Plans to close 911th on hold
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WASHINGTON -- The 911th Airlift Wing at Pittsburgh International Airport is safe from the Pentagon's plan to close the base, at least for now.
Defense Secretary Leon Panetta has directed the Air Force to postpone all scheduled transfers and equipment retirements.
That's also good news for the airport's 171st Air Refueling Wing, which has been in jeopardy of losing its tankers along with 182 of its 1,467 personnel.
The 911th employs about 1,900 including reservists, trainees and civilians who operate and maintain C-130 transport planes.
Mr. Panetta directed the Air Force to suspend all scheduled transfers and equipment retirements until fiscal year 2013, because Congress hasn't provided the $1.4 billion needed to restructure the affected bases.
Mr. Panetta wrote in a June 22 letter to Sen. Daniel Inouye, D-Hawaii, chairman of the defense subcommittee, that money to carry out already-made plans, including the closing of the 911th, is unavailable without congressional action on the appropriations bills, hence the need for delay.
"These delays impact our military capability and introduce uncertainty in future missions and training schedules for the effected units," Mr. Panetta wrote in the letter. "And they will also delay the Department's ability to reach the level of budget reductions mandated in the 2011 Budget Control Act."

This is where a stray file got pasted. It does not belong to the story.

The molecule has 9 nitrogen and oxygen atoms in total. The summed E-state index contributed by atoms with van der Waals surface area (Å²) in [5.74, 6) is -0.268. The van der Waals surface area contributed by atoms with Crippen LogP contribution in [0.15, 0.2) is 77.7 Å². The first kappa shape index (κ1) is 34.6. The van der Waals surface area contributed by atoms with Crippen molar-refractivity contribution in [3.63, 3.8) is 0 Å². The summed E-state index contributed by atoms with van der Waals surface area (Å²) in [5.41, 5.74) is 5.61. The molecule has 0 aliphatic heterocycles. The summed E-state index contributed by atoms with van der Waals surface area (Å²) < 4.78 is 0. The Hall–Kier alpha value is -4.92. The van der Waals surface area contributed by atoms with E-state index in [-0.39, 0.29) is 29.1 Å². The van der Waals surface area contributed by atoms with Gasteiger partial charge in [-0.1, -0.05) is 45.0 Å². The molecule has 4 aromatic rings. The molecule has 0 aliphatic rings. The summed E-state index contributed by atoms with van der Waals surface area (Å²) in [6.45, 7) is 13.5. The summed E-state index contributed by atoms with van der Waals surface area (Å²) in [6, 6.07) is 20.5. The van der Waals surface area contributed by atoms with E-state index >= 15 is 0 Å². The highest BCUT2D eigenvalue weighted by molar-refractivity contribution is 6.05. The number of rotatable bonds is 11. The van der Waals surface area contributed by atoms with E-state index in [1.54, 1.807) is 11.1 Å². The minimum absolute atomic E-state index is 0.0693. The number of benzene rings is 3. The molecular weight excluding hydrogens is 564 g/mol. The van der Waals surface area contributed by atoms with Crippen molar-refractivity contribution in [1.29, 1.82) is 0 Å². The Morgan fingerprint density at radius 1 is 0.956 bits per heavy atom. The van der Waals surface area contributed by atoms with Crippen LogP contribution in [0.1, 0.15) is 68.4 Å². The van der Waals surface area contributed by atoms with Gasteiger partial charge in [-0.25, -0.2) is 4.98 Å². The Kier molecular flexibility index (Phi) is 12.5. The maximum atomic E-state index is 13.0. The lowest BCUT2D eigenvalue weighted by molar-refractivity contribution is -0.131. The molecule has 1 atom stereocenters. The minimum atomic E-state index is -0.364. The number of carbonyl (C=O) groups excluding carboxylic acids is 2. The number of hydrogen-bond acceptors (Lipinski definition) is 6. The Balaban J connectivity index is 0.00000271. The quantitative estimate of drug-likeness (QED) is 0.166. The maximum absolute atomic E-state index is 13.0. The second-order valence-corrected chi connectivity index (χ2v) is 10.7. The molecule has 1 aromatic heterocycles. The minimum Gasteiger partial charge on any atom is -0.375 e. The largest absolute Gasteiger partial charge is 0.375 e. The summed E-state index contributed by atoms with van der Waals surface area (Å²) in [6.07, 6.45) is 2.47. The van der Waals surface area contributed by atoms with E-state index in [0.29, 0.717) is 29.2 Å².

The Air Force had announced the decision to close the base in February as part of a plan to save $354 million by 2018.
Supporters of the 911th, including U.S. Rep. Tim Murphy, R-Upper St. Clair, maintained that this estimate was inaccurate and that the Air Force could save more money by retiring similar planes elsewhere.
Mr. Murphy said the Defense Department's decision reflected his efforts to expose flaws in the Air Force's recommendations.
"It's been tough to this point. When [Air Force Secretary Michael Donley] visited the base it was more along the lines of 'Look we've got to move forward on things,' but this letter means Secretary Panetta is acknowledging that we've got to put a hold on this," Mr. Murphy said.
"They recognized they need to put a hold on this, but we want them to recognize the value of reviewing it, not just waiting. They have to actually review it," he said.
Base officials believe a proper review could save the base for the long haul.
"We do have confidence that once they see the location and everything we have to offer in the Pittsburgh area they may make a different decision," said Master Sgt. Mark Winklosky, deputy chief of public affairs for the 911th.
In a statement Monday Sen. Pat Toomey, R-Pa., said the delay is sensible.
"I'm pleased Secretary Panetta has recognized Congress' intent regarding excellent and cost-effective units like the 911th Airlift Wing and the 171st Air Refueling Ring. This is a victory for Pittsburgh and southwest Pennsylvania," Mr. Toomey said.
Reservists on base aren't ready to celebrate yet.
"We're just continuing day to day until they actually [say the base is safe], and then we can celebrate," Mr. Winklosky said.
First Published July 3, 2012 12:00 am